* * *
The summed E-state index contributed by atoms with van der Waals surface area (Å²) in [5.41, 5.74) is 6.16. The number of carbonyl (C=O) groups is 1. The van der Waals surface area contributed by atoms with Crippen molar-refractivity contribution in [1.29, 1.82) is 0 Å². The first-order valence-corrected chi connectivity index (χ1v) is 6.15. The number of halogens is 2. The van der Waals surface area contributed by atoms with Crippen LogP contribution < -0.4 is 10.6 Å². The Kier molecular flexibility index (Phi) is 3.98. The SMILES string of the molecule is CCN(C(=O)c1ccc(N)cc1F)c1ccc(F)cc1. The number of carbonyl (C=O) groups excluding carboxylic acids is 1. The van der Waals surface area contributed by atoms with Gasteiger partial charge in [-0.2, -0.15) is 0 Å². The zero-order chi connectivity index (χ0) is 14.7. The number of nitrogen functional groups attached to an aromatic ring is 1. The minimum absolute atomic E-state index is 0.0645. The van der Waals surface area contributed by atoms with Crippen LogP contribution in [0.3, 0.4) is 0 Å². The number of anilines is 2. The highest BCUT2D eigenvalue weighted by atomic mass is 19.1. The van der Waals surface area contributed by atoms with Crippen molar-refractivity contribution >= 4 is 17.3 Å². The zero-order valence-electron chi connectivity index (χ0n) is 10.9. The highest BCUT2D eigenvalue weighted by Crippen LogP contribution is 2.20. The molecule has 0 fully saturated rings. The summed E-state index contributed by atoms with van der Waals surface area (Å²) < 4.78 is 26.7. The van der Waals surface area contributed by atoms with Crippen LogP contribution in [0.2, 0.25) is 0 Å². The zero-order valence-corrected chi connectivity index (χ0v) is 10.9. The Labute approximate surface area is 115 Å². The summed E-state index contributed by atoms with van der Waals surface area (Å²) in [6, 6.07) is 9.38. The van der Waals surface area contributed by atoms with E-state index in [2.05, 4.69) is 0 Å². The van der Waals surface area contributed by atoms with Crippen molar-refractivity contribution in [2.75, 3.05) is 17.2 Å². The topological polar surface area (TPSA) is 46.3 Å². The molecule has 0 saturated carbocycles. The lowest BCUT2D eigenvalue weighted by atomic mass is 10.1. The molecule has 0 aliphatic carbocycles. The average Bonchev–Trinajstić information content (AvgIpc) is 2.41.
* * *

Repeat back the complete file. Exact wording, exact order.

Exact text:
The summed E-state index contributed by atoms with van der Waals surface area (Å²) in [5.41, 5.74) is 6.16. The number of carbonyl (C=O) groups is 1. The van der Waals surface area contributed by atoms with Crippen molar-refractivity contribution in [1.29, 1.82) is 0 Å². The first-order valence-corrected chi connectivity index (χ1v) is 6.15. The number of halogens is 2. The van der Waals surface area contributed by atoms with Crippen LogP contribution < -0.4 is 10.6 Å². The Kier molecular flexibility index (Phi) is 3.98. The SMILES string of the molecule is CCN(C(=O)c1ccc(N)cc1F)c1ccc(F)cc1. The number of carbonyl (C=O) groups excluding carboxylic acids is 1. The van der Waals surface area contributed by atoms with Gasteiger partial charge in [-0.2, -0.15) is 0 Å². The zero-order chi connectivity index (χ0) is 14.7. The number of nitrogen functional groups attached to an aromatic ring is 1. The minimum absolute atomic E-state index is 0.0645. The van der Waals surface area contributed by atoms with Crippen LogP contribution in [0.3, 0.4) is 0 Å². The number of anilines is 2. The highest BCUT2D eigenvalue weighted by atomic mass is 19.1. The van der Waals surface area contributed by atoms with Crippen molar-refractivity contribution >= 4 is 17.3 Å². The zero-order valence-electron chi connectivity index (χ0n) is 10.9. The highest BCUT2D eigenvalue weighted by Crippen LogP contribution is 2.20. The molecule has 0 fully saturated rings. The summed E-state index contributed by atoms with van der Waals surface area (Å²) < 4.78 is 26.7. The van der Waals surface area contributed by atoms with Crippen LogP contribution in [0.2, 0.25) is 0 Å². The zero-order valence-corrected chi connectivity index (χ0v) is 10.9. The Labute approximate surface area is 115 Å². The summed E-state index contributed by atoms with van der Waals surface area (Å²) in [6, 6.07) is 9.38. The van der Waals surface area contributed by atoms with E-state index in [2.05, 4.69) is 0 Å². The van der Waals surface area contributed by atoms with Crippen molar-refractivity contribution in [2.75, 3.05) is 17.2 Å². The topological polar surface area (TPSA) is 46.3 Å². The molecule has 0 saturated carbocycles. The lowest BCUT2D eigenvalue weighted by atomic mass is 10.1. The molecule has 0 aliphatic carbocycles. The average Bonchev–Trinajstić information content (AvgIpc) is 2.41.